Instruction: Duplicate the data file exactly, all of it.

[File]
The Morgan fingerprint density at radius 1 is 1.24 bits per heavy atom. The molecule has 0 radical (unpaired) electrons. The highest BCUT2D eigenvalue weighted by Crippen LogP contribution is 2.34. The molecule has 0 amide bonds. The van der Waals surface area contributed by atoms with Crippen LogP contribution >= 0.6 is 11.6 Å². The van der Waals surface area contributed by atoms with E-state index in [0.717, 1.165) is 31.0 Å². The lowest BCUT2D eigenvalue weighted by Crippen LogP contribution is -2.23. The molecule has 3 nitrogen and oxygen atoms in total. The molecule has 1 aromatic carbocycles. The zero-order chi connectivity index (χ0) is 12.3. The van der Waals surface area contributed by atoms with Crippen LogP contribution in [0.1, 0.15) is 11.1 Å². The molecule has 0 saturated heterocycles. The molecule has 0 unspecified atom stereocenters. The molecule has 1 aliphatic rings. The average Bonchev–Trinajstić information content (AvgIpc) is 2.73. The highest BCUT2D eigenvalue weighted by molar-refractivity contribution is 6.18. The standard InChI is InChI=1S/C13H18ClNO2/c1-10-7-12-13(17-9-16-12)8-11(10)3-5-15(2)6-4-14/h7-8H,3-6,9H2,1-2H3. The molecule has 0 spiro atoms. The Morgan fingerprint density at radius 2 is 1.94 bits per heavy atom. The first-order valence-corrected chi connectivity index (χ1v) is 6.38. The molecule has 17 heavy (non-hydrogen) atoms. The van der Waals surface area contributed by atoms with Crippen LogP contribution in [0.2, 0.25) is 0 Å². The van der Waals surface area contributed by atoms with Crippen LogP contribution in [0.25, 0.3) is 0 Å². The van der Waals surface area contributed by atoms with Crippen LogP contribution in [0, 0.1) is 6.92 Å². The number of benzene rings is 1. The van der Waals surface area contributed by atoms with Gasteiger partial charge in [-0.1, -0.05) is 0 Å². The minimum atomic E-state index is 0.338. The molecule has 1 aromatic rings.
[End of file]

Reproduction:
The Morgan fingerprint density at radius 1 is 1.24 bits per heavy atom. The molecule has 0 radical (unpaired) electrons. The highest BCUT2D eigenvalue weighted by Crippen LogP contribution is 2.34. The molecule has 0 amide bonds. The van der Waals surface area contributed by atoms with Crippen LogP contribution >= 0.6 is 11.6 Å². The van der Waals surface area contributed by atoms with E-state index in [0.717, 1.165) is 31.0 Å². The lowest BCUT2D eigenvalue weighted by Crippen LogP contribution is -2.23. The molecule has 3 nitrogen and oxygen atoms in total. The molecule has 1 aromatic carbocycles. The zero-order chi connectivity index (χ0) is 12.3. The van der Waals surface area contributed by atoms with Crippen LogP contribution in [0.1, 0.15) is 11.1 Å². The molecule has 0 saturated heterocycles. The molecule has 0 unspecified atom stereocenters. The molecule has 1 aliphatic rings. The average Bonchev–Trinajstić information content (AvgIpc) is 2.73. The highest BCUT2D eigenvalue weighted by molar-refractivity contribution is 6.18. The standard InChI is InChI=1S/C13H18ClNO2/c1-10-7-12-13(17-9-16-12)8-11(10)3-5-15(2)6-4-14/h7-8H,3-6,9H2,1-2H3. The molecule has 0 spiro atoms. The Morgan fingerprint density at radius 2 is 1.94 bits per heavy atom. The first-order valence-corrected chi connectivity index (χ1v) is 6.38. The molecule has 17 heavy (non-hydrogen) atoms. The van der Waals surface area contributed by atoms with Crippen LogP contribution in [0.2, 0.25) is 0 Å². The van der Waals surface area contributed by atoms with Crippen LogP contribution in [0.25, 0.3) is 0 Å². The van der Waals surface area contributed by atoms with Crippen LogP contribution in [0, 0.1) is 6.92 Å². The number of benzene rings is 1. The van der Waals surface area contributed by atoms with Gasteiger partial charge in [-0.1, -0.05) is 0 Å². The minimum atomic E-state index is 0.338. The molecule has 1 aromatic rings.